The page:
“While everyone is obsessed with power data, INSCYD enables me to go beyond the superficial and understand my body better.” Cyclocross professional Eli Iserbyt shares what he learned from INSCYD and how he puts this into practice.
BY LOEK VOSSEN
What triggers a 6x Belgian champion, 3x European champion and 2x World champion to want to become even better?
One of my challenges is, that I have the tendency to lose a bit of fitness at the end of November, beginning of December. This is an important period in cyclocross season, so of course I want to do something about it.
Together with my coach I examined why my fitness often declines during this part of the season. What do we overlook? Is it a nutrition issue, or should we adjust the training plan? Via the Belgian Cycling federation (partner of INSCYD) I was able to do my first INSCYD test, to see whether this could answer some of our questions.
Can you share some insights of your test results with us?
While everybody is focusing on the obvious results like power, FatMax and threshold values, I actually learned the most from the carbohydrate combustion rates. This showed me that – especially in long endurance training sessions – I was not even eating half of the energy necessary. This really was an eye opener and a possible solution for my problem!
Now that I have this information, I consume more carbohydrates in training. Sometimes even up to 70 grams per hour, which is about double the amount I used to eat. As a result, I’m able to increase my endurance intensity from 180-200 watts to 190-210 watts [equals about 3.6 watt/kg].
Wout van Aert mentioned that he uses INSCYD’s VLamax metric to improve the switch between cyclocross and road season (and vice versa). Is this something you focus on as well?
Yes. My transition period usually takes about 6-8 weeks. When preparing for cyclocross season, we aim for a high VLamax. It can even be 15-20% higher than during road season.
“My VLamax fluctuates 15-20% between cyclocross- and road season” – Eli Iserbyt
I however do notice that when my VLamax is too high, it becomes more difficult to recover between races, when they follow up quickly. With INSCYD I’m able to control the VLamax within the optimal boundaries.
When increasing or decreasing your VLamax, the lactate production rates change. Do you use this information in training and racing?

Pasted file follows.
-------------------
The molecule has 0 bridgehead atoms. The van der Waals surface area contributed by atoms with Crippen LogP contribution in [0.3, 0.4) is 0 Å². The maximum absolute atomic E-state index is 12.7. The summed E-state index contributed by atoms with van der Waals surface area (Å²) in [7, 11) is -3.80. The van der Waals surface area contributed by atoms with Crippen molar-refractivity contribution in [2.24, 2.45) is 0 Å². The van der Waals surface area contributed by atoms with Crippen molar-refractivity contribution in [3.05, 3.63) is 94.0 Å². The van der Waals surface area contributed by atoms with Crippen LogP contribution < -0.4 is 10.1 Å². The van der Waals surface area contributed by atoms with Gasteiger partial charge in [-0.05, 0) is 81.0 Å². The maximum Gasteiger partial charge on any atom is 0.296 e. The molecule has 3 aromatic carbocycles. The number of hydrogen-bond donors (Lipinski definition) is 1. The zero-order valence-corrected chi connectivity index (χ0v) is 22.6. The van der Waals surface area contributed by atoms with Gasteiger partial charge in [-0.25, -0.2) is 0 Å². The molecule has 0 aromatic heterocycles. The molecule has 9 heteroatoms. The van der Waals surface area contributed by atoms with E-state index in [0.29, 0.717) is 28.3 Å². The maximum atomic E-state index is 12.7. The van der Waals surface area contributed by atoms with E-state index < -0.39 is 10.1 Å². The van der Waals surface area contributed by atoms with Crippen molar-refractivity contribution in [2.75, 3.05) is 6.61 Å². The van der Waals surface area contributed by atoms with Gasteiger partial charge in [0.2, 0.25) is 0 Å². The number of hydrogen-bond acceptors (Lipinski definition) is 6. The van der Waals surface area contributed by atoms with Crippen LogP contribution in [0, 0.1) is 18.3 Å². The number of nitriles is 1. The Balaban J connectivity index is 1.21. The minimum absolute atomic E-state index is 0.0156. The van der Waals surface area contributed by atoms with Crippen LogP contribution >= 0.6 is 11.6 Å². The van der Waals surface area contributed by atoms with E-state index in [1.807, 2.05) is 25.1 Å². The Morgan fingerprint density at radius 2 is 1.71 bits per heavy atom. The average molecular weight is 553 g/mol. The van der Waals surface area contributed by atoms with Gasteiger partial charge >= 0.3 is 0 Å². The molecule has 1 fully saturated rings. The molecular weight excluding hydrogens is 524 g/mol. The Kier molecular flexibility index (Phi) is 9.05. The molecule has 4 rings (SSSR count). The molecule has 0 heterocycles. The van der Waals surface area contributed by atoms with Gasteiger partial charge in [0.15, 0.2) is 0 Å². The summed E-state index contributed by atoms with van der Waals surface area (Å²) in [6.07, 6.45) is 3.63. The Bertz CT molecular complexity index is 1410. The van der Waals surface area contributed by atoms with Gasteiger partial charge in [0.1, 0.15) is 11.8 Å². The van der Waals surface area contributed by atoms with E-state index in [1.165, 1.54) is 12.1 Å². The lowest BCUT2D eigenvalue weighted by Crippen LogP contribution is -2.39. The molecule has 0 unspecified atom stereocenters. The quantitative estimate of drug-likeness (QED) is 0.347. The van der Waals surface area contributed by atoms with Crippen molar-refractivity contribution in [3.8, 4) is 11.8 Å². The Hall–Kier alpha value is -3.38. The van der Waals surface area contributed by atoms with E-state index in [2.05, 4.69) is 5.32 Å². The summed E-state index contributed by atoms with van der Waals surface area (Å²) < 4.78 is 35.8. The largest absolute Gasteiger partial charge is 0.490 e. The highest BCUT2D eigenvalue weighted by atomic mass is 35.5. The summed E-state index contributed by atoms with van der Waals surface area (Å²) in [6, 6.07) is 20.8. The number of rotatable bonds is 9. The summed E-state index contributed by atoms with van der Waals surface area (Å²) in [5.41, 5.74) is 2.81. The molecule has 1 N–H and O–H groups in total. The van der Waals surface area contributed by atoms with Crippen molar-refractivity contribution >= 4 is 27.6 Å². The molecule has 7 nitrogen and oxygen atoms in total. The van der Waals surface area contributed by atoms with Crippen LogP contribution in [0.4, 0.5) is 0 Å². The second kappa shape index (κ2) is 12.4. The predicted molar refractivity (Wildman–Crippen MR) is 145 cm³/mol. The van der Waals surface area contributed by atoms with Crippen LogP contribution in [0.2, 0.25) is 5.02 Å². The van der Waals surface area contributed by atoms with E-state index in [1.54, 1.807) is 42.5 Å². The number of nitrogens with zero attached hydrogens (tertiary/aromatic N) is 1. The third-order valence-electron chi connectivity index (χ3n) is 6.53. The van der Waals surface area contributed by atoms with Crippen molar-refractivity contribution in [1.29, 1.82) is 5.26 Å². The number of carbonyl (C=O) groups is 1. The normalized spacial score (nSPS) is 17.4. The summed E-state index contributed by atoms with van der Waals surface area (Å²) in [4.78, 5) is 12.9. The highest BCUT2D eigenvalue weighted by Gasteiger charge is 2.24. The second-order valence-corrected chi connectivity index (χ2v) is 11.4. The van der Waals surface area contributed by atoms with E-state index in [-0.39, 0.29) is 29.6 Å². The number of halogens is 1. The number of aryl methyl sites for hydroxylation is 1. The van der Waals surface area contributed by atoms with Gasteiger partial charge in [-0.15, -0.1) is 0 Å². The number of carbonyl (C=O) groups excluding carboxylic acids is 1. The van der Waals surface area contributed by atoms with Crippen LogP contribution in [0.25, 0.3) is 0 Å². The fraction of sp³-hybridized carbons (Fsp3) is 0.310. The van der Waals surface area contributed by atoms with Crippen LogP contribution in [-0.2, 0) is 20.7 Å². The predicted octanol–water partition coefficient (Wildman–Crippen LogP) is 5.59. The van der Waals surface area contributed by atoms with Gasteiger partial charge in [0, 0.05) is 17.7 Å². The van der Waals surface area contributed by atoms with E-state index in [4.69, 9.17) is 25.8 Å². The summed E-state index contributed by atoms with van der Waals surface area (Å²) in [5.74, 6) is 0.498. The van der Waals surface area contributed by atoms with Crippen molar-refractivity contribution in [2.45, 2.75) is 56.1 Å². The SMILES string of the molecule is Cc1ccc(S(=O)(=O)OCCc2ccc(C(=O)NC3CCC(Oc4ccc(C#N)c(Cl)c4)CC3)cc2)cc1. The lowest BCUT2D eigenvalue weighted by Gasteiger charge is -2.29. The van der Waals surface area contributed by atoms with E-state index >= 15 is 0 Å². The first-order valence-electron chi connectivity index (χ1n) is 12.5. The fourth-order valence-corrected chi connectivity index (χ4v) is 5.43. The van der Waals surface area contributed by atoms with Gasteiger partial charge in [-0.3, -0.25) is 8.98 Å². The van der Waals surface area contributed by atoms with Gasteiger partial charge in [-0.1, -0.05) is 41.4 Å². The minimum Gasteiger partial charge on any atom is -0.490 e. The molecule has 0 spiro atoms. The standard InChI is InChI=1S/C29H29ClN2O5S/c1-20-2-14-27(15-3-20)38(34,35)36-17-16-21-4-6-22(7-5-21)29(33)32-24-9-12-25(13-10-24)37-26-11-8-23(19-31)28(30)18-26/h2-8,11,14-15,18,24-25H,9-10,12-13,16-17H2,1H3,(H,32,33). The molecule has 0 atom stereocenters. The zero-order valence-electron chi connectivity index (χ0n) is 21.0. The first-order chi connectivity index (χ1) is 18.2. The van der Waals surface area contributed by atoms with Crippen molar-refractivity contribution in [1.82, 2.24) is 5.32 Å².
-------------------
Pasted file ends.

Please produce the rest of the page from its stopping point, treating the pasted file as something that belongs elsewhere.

The lactate production- and recovery graph was something totally new to me. This is very interesting. In racing it’s difficult to implement that information, but in training it works really well.
It for instance gave me a new view on my interval training. I’m not going to share my secret new training strategy, but I can tell you that INSCYD showed me that I’m able to increase the intensity of my intervals and spent a larger amount of time at high lactate levels, without blowing up.
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In these kind of training sessions, it’s very important to know my exact numbers. Otherwise, I run the risk of getting overtrained. To prevent this, I perform about 6-7 INSCYD tests per year. That’s probably more than average due to the fact that I combine 2 cycling disciplines.
There are many tests that you can use as input for the INSCYD software. Which test do you perform?
I prefer to do field testing, which is possible with the Power-Performance Decoder. It enables me to test where it matters.
I have to be honest though. At first I was skeptical: how can a field test without lactate samples be accurate? However, the results were shockingly accurate and the test was easy to perform. It’s “user friendly” because you can separate the test into multiple days. Even more important: from a result perspective, you get more out of it than with a traditional (lab)test.
Human Movement Scientist at INSCYD